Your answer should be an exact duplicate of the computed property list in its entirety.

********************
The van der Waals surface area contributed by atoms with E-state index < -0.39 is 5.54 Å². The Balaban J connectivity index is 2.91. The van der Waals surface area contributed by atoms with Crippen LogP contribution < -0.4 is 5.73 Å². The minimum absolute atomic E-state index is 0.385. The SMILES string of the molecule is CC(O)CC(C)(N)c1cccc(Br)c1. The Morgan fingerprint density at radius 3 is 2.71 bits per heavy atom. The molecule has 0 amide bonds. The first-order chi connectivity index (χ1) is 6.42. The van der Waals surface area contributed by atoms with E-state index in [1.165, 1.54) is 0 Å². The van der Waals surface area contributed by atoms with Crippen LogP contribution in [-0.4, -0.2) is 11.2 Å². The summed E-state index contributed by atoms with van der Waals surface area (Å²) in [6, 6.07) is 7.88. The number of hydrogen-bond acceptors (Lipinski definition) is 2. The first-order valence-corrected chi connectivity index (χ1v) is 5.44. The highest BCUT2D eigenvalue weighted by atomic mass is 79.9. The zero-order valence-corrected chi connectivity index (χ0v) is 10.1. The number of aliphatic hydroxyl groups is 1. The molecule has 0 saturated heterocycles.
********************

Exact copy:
The van der Waals surface area contributed by atoms with E-state index < -0.39 is 5.54 Å². The Balaban J connectivity index is 2.91. The van der Waals surface area contributed by atoms with Crippen LogP contribution < -0.4 is 5.73 Å². The minimum absolute atomic E-state index is 0.385. The SMILES string of the molecule is CC(O)CC(C)(N)c1cccc(Br)c1. The Morgan fingerprint density at radius 3 is 2.71 bits per heavy atom. The molecule has 0 amide bonds. The first-order chi connectivity index (χ1) is 6.42. The van der Waals surface area contributed by atoms with E-state index in [1.165, 1.54) is 0 Å². The van der Waals surface area contributed by atoms with Crippen LogP contribution in [-0.4, -0.2) is 11.2 Å². The summed E-state index contributed by atoms with van der Waals surface area (Å²) in [6, 6.07) is 7.88. The number of hydrogen-bond acceptors (Lipinski definition) is 2. The first-order valence-corrected chi connectivity index (χ1v) is 5.44. The highest BCUT2D eigenvalue weighted by atomic mass is 79.9. The zero-order valence-corrected chi connectivity index (χ0v) is 10.1. The number of aliphatic hydroxyl groups is 1. The molecule has 0 saturated heterocycles.